5 Steps to a Successful Midlife Career Change

When we originally embark on our career it is usually a job we have fallen in to, having left college or completed a degree, eager to avoid any further education and to be finally earning some money.

midlife career change

It wouldn’t have been our first career option, in fact it probably wouldn’t have been our last career option, but we stick with it because it pays the way and you’re not too fond of change.

However, five even ten years down the line it will eventually hit you, this isn’t what you want to be doing for the rest of your life. But is it too late to change direction now?

As far as we’re concerned, it’s never too late to change your career path, you just need a well thought through plan in place for when you decide to take that leap. You don’t want to spend the rest of your career days stuck in a soul destroying job, which was only ever meant as a summer placement.

Having a solid career plan will ensure you make your transition as smooth as possible, landing soundly on your feet in your ideal job.

5 Steps to Making a Midlife Career Change

#1 Know your values

As we get older our values will likely change from when we first set foot on our career path, and it can lead to extreme job dissatisfaction if our values and job role contradict one and other.

Make a list of your values, what you believe in and the terms you refuse to work under; this will assist later down the line when you begin to weigh up your new career options. Aligning your values and career path will prevent you becoming dissatisfied with your new career path.

#2 Learn about yourself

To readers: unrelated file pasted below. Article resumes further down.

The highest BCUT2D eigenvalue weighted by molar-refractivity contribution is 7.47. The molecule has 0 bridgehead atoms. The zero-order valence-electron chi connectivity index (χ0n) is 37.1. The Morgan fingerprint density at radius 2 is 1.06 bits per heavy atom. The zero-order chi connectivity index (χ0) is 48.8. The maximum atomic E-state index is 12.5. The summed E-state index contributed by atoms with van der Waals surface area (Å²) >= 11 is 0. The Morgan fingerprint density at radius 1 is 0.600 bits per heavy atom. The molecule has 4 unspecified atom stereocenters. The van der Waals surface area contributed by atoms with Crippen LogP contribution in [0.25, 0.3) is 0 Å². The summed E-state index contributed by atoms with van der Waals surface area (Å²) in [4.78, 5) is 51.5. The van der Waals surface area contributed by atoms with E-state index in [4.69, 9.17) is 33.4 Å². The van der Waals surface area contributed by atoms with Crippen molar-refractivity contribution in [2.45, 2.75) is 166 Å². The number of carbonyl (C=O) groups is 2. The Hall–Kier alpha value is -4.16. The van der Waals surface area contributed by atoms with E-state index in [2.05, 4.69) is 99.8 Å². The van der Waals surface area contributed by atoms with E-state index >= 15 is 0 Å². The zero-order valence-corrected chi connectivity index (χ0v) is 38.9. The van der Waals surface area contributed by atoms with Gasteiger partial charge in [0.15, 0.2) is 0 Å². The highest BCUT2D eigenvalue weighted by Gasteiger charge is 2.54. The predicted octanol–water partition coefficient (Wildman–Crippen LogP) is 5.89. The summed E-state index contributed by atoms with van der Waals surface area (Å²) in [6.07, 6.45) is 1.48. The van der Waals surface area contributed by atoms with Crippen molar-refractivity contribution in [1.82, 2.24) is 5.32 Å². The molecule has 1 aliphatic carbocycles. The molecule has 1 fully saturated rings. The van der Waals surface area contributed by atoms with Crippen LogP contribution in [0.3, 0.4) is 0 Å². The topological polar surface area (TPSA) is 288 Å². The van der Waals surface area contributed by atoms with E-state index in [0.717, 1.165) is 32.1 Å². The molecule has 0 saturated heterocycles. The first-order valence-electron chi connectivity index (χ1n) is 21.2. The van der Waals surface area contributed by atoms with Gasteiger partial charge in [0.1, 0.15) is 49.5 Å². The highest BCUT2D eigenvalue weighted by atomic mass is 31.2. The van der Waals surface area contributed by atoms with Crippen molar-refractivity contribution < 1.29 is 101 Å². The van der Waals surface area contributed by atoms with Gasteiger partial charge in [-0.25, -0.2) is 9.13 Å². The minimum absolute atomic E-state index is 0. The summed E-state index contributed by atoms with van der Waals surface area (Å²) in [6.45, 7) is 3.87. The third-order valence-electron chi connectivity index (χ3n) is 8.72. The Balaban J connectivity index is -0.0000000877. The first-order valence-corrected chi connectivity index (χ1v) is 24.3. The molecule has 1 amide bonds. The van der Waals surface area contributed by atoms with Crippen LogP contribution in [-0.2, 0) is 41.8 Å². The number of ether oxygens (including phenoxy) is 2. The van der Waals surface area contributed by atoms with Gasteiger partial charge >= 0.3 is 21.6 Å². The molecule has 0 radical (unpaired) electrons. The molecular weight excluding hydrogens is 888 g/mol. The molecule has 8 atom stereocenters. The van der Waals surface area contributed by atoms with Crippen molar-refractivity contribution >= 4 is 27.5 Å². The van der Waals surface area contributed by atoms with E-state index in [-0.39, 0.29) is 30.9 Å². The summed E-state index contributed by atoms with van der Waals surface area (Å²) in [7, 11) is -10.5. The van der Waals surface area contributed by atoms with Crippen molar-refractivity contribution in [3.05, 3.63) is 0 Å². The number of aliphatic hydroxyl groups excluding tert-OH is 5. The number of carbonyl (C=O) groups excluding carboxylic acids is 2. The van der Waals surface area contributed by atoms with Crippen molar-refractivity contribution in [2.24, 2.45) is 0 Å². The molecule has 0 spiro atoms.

When embarking on the journey of a new career path, it is important to learn about yourself. Take an objective view; what are your likes, dislikes, strengths and weaknesses. It may be worth surveying various friends or colleagues, your view of yourself can be very different from everybody else’s.

What are your hobbies? Not everybody is lucky enough to have a job in something they truly enjoy; however with a career plan in place, and dedication and hard work, it is possible to have a career in an area you are passionate about.

What are your career goals? Do you wish to be an assistant, supervisor, manager or own your own company? Your strengths and weaknesses will determine which position you are most likely to suit. These decisions will ultimately help when short listing companies for your new career path.

#3 Identify your skills

What work experience do you possess? Although your current job may not provide the direction you wish to head in, you may have gained many extremely value skills that can be transferred to your ideal role.

What accomplishments do you hold? Either inside or around work, not only do your accomplishments look amazing on your CV but they showcase how you are able to put your skills to practical use.

There will be certain accomplishments you enjoyed achieving more than others, note down what areas these were in and why you enjoyed each particular one.

#4 Research your career options